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Adam Snelling, Operations Manager for Bearhill, pours a glass of beer at Last Best Brewpub in Calgary, Alta., on July 2, 2021.Jeff McIntosh/The Globe and Mail

Like it or not, the Alberta government has resolved all pandemic-related restrictions. As a result, most restaurants have done away with their plexiglass barriers and extensive table spacing.

As close as normalcy can feel these days, the rapid rollout of the provincial reopening has left restaurateurs scrambling in a myriad of ways outside of simply revising the physical layout of their dining rooms and patios. Most operators are finding it difficult to find staff while others are struggling to come to terms with a lack of government-directed safety procedures.

Adam Snelling is the operations manager for Bearhill Brewing Co. The industry veteran is based in Calgary at the hospitality group’s flagship concept Last Best Brewing and Distilling, but the company has locations in Edmonton, Banff, Jasper and Fort McMurray. As a result, he has been preparing for this return to “normal” in slightly different ways depending on the region – especially with reinstating a full work force.

“We knew that it was going to be difficult to staff in a mountain town like Jasper so we were very aggressive with hiring efforts months out,” he explains. “We decided to run a much higher payroll to be able to service the community right and do things properly. Banff has also been very tricky for us.”

Many hospitality businesses in tourist destinations such as Banff and Jasper rely heavily on international workers. Mr. Snelling says that the inability of people from other countries to get into Canada during the pandemic has seriously decreased the pool of available workers.

“I think Banff has been one of the hardest hit. It stopped being this town with this, you know, infectious youthful energy and began to really struggle, just scraping by,” he says. “It is a town that’s been built on a foundation of the food and beverage and tourism industries.”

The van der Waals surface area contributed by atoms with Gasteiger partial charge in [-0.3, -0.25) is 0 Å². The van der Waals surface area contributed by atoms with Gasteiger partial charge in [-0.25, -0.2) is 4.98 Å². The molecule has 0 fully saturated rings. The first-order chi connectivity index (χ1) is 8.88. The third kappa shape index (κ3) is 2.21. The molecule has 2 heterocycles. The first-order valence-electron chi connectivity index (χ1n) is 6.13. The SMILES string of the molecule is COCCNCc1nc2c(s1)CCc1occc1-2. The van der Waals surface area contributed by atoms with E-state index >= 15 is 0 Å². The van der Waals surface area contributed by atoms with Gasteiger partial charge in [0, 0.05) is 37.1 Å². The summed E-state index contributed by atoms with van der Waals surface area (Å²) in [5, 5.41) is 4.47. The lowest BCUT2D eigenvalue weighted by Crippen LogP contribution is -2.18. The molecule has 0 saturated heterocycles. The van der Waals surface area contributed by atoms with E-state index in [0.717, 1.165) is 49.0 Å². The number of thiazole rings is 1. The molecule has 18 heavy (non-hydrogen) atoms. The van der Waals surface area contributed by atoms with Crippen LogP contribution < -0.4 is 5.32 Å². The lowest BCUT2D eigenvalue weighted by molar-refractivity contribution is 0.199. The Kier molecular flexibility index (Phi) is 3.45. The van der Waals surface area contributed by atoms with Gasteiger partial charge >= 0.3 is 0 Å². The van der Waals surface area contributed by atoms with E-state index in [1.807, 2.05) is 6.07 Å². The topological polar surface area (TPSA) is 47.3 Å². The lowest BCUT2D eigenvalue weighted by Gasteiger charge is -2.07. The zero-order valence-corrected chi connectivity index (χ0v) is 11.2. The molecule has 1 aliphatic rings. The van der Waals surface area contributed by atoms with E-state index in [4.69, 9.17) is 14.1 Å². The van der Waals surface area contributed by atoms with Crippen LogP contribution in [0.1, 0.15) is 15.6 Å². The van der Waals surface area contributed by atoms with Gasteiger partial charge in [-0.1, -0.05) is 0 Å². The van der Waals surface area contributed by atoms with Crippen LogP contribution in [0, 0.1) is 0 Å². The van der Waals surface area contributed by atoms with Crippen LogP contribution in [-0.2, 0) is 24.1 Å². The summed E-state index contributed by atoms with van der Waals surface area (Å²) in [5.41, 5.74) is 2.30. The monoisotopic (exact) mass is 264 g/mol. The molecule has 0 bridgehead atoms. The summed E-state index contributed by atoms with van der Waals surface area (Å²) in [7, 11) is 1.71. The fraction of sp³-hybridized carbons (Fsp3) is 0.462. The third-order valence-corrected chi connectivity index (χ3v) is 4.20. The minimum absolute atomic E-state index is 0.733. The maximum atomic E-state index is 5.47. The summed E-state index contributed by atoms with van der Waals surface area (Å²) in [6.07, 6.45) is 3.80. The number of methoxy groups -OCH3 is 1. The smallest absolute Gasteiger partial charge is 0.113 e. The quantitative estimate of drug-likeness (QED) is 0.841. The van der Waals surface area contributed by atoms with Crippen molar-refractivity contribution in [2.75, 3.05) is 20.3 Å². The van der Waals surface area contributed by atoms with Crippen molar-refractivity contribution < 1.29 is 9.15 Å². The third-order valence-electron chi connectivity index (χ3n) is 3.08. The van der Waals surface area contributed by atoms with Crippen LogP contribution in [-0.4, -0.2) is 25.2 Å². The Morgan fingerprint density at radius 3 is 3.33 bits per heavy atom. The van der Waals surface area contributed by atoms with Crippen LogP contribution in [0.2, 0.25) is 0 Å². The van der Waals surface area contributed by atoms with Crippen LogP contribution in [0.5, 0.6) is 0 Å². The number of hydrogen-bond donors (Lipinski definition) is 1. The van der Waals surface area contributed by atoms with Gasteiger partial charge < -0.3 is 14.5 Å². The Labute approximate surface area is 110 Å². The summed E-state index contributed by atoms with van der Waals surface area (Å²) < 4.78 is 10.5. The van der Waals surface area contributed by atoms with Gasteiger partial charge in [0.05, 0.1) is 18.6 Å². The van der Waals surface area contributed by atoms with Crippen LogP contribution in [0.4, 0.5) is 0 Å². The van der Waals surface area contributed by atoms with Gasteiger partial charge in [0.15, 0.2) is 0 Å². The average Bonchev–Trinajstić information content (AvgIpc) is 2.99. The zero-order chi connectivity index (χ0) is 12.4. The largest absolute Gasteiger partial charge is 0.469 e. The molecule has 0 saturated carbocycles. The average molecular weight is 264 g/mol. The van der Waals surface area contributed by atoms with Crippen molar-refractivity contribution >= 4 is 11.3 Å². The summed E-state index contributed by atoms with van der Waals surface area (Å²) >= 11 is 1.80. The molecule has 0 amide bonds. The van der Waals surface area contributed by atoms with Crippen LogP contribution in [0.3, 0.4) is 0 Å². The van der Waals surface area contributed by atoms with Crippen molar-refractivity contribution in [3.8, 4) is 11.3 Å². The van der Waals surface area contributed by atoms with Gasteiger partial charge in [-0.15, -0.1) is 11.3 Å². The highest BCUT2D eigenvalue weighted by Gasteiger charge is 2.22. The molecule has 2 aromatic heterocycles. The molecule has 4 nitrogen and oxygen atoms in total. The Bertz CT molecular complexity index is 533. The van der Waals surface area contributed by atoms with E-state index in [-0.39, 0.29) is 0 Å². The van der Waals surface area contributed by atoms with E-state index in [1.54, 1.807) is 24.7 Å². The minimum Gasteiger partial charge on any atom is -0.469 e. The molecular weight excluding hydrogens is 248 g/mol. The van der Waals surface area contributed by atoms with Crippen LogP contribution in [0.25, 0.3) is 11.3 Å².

On the flip side, Mr. Snelling says the group’s Edmonton concept, Campio Brewing Co., has been a highly desirable place to work and free of hiring hurdles. Calgary’s Last Best has fared similarly.

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Now that most Bearhill brewpubs have removed their plexi setups and resumed regular table spacing – though Last Best’s plexiglass will remain on communal patio tables – Mr. Snelling says they will continue to make sure their employees feel safe in the workplace as thoughts of pandemic-related risks linger.

Edmonton’s Katy Ingraham owns and operates Fleisch Delikatessen, a go-to for many locals that is known for its thoughtful, casual fare and warm atmosphere. Ms. Ingraham also owned the cocktail bar Cartago, which closed permanently earlier this year as a result of the pandemic, and has been vocal about the struggles restaurants such as hers have faced over the past 15 months.

Despite the province dissolving pandemic-related restrictions, as well as Edmonton dropping its mandatory-mask bylaw on July 1, Fleisch won’t be returning to normal any time soon. The deli will continue to request patrons to wear masks inside while ordering and offering patio seating only.

“[The big issue for] me is that they are okay to put people in public facing positions at risk, simply because they’re wanting to move forward on a metric that no other jurisdiction is moving forward with, which is a percentage of first doses,” she says. “When you look at the actual numbers of who’s protected in Alberta and how the Delta variant is attacking people – many individuals who only have one dose – the numbers don’t make sense.”

For Ms. Ingraham, her concerns are not about staffing or being able to fill all tables inside and out, but rather staff safety. Last November, she ceased indoor dining operations in both of her eateries two weeks before the provincial government made it mandatory.

“I’ve been very cautious throughout this whole thing, but we’re allowing ourselves to be a little bit optimistic about this summer and about the way that we’re trending,” she says. “The beginning of August is going to give us a lot of information and if that information is positive and we’re still moving in a good direction – despite [the Calgary Stampede going forward] and everything that’s happened – then we’ll start to make more concrete plans for the fall.”

The Edmonton restaurateur acknowledges that whether one is looking critically at government support for hospitality businesses since last spring or a business’s path to returning to normal now, there never has been and will never be a one-size-fits-all solution for this industry. Each business has its unique challenges.

Ms. Ingraham adds that a wild card in Alberta will be its struggling economy.

“We had a pretty fledgling economy before the pandemic hit. We certainly have it now and we’re going to have it post-pandemic. It will be interesting to see what diners will be willing to pay and how that will affect different types of dining experiences, but also the recovery of [dining experiences]. In the next few months, I think we’ll see what the impact of this will be on our restaurants here in Alberta.”

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